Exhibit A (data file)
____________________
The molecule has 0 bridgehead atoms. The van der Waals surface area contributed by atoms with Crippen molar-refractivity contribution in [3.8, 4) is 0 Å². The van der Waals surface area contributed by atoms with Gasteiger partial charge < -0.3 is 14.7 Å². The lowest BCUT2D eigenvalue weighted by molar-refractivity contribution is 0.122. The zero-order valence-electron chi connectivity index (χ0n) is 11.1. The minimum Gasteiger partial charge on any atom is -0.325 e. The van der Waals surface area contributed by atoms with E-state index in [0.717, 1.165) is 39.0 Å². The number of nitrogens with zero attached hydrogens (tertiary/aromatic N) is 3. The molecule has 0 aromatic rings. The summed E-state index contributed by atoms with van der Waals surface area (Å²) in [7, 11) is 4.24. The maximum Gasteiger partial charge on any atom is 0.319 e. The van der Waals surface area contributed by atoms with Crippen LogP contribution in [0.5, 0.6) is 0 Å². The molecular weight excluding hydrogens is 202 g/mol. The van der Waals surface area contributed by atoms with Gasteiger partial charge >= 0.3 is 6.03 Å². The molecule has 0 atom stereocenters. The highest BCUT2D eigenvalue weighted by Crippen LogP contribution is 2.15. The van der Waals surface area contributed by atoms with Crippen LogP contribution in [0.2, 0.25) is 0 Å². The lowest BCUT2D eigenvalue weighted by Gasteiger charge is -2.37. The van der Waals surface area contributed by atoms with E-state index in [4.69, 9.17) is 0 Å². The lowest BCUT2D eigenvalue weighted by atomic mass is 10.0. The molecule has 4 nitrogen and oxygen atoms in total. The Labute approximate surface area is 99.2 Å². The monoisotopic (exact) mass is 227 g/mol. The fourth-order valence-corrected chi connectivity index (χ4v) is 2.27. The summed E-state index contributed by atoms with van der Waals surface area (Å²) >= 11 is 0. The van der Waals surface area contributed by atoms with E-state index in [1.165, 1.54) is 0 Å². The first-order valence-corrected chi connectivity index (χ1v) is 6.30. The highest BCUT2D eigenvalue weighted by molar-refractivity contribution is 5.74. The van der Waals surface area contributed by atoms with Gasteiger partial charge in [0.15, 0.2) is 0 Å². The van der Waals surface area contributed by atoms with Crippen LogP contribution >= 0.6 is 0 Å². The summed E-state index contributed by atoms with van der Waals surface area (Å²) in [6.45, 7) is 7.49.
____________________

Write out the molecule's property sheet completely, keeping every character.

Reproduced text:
The molecule has 0 bridgehead atoms. The van der Waals surface area contributed by atoms with Crippen molar-refractivity contribution in [3.8, 4) is 0 Å². The van der Waals surface area contributed by atoms with Gasteiger partial charge < -0.3 is 14.7 Å². The lowest BCUT2D eigenvalue weighted by molar-refractivity contribution is 0.122. The zero-order valence-electron chi connectivity index (χ0n) is 11.1. The minimum Gasteiger partial charge on any atom is -0.325 e. The van der Waals surface area contributed by atoms with E-state index in [0.717, 1.165) is 39.0 Å². The number of nitrogens with zero attached hydrogens (tertiary/aromatic N) is 3. The molecule has 0 aromatic rings. The summed E-state index contributed by atoms with van der Waals surface area (Å²) in [7, 11) is 4.24. The maximum Gasteiger partial charge on any atom is 0.319 e. The van der Waals surface area contributed by atoms with Crippen LogP contribution in [0.5, 0.6) is 0 Å². The molecular weight excluding hydrogens is 202 g/mol. The van der Waals surface area contributed by atoms with Gasteiger partial charge >= 0.3 is 6.03 Å². The molecule has 0 atom stereocenters. The highest BCUT2D eigenvalue weighted by Crippen LogP contribution is 2.15. The van der Waals surface area contributed by atoms with Crippen LogP contribution in [0.2, 0.25) is 0 Å². The lowest BCUT2D eigenvalue weighted by Gasteiger charge is -2.37. The van der Waals surface area contributed by atoms with E-state index in [4.69, 9.17) is 0 Å². The lowest BCUT2D eigenvalue weighted by atomic mass is 10.0. The molecule has 4 nitrogen and oxygen atoms in total. The Labute approximate surface area is 99.2 Å². The monoisotopic (exact) mass is 227 g/mol. The fourth-order valence-corrected chi connectivity index (χ4v) is 2.27. The summed E-state index contributed by atoms with van der Waals surface area (Å²) >= 11 is 0. The van der Waals surface area contributed by atoms with E-state index in [1.165, 1.54) is 0 Å². The first-order valence-corrected chi connectivity index (χ1v) is 6.30. The highest BCUT2D eigenvalue weighted by molar-refractivity contribution is 5.74. The van der Waals surface area contributed by atoms with Gasteiger partial charge in [0.15, 0.2) is 0 Å². The van der Waals surface area contributed by atoms with Crippen LogP contribution >= 0.6 is 0 Å². The summed E-state index contributed by atoms with van der Waals surface area (Å²) in [6.45, 7) is 7.49.